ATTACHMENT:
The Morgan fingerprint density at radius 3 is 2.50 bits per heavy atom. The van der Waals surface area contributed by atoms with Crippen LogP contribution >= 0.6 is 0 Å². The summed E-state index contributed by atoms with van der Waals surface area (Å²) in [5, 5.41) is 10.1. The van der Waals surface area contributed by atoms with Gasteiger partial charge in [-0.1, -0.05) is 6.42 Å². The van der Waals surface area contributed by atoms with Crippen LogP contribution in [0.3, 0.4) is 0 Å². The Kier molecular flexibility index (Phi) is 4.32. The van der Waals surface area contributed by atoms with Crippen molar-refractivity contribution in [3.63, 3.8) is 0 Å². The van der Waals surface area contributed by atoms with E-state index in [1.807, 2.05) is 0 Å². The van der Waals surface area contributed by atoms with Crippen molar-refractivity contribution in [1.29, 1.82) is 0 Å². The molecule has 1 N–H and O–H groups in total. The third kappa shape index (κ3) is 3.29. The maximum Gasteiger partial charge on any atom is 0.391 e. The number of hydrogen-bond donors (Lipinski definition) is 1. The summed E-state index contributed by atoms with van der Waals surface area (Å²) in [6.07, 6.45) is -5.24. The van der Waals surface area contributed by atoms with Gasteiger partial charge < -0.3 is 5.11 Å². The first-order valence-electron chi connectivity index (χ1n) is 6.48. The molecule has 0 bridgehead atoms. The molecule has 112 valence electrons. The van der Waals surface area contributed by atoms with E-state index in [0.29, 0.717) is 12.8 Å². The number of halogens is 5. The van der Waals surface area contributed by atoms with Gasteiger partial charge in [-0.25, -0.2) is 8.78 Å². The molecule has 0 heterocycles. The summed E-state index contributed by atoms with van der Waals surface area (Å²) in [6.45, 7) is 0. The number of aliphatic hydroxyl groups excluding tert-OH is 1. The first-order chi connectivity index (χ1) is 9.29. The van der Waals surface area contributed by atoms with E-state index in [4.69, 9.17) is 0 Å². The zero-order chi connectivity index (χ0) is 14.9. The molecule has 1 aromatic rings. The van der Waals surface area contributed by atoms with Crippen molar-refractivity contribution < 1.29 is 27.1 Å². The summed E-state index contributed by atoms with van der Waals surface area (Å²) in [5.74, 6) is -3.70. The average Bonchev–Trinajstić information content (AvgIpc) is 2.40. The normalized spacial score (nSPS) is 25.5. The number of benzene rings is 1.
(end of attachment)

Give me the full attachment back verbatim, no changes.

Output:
The Morgan fingerprint density at radius 3 is 2.50 bits per heavy atom. The van der Waals surface area contributed by atoms with Crippen LogP contribution >= 0.6 is 0 Å². The summed E-state index contributed by atoms with van der Waals surface area (Å²) in [5, 5.41) is 10.1. The van der Waals surface area contributed by atoms with Gasteiger partial charge in [-0.1, -0.05) is 6.42 Å². The van der Waals surface area contributed by atoms with Crippen LogP contribution in [0.3, 0.4) is 0 Å². The Kier molecular flexibility index (Phi) is 4.32. The van der Waals surface area contributed by atoms with Crippen molar-refractivity contribution in [3.63, 3.8) is 0 Å². The van der Waals surface area contributed by atoms with E-state index in [1.807, 2.05) is 0 Å². The van der Waals surface area contributed by atoms with Crippen molar-refractivity contribution in [1.29, 1.82) is 0 Å². The molecule has 1 N–H and O–H groups in total. The third kappa shape index (κ3) is 3.29. The maximum Gasteiger partial charge on any atom is 0.391 e. The number of hydrogen-bond donors (Lipinski definition) is 1. The summed E-state index contributed by atoms with van der Waals surface area (Å²) in [6.07, 6.45) is -5.24. The van der Waals surface area contributed by atoms with Gasteiger partial charge < -0.3 is 5.11 Å². The first-order valence-electron chi connectivity index (χ1n) is 6.48. The molecule has 0 bridgehead atoms. The molecule has 112 valence electrons. The van der Waals surface area contributed by atoms with E-state index in [0.29, 0.717) is 12.8 Å². The number of halogens is 5. The van der Waals surface area contributed by atoms with Gasteiger partial charge in [-0.25, -0.2) is 8.78 Å². The molecule has 0 heterocycles. The summed E-state index contributed by atoms with van der Waals surface area (Å²) in [6.45, 7) is 0. The number of aliphatic hydroxyl groups excluding tert-OH is 1. The first-order chi connectivity index (χ1) is 9.29. The van der Waals surface area contributed by atoms with E-state index in [4.69, 9.17) is 0 Å². The zero-order chi connectivity index (χ0) is 14.9. The molecule has 1 aromatic rings. The van der Waals surface area contributed by atoms with Crippen molar-refractivity contribution < 1.29 is 27.1 Å². The summed E-state index contributed by atoms with van der Waals surface area (Å²) in [5.74, 6) is -3.70. The average Bonchev–Trinajstić information content (AvgIpc) is 2.40. The normalized spacial score (nSPS) is 25.5. The number of benzene rings is 1.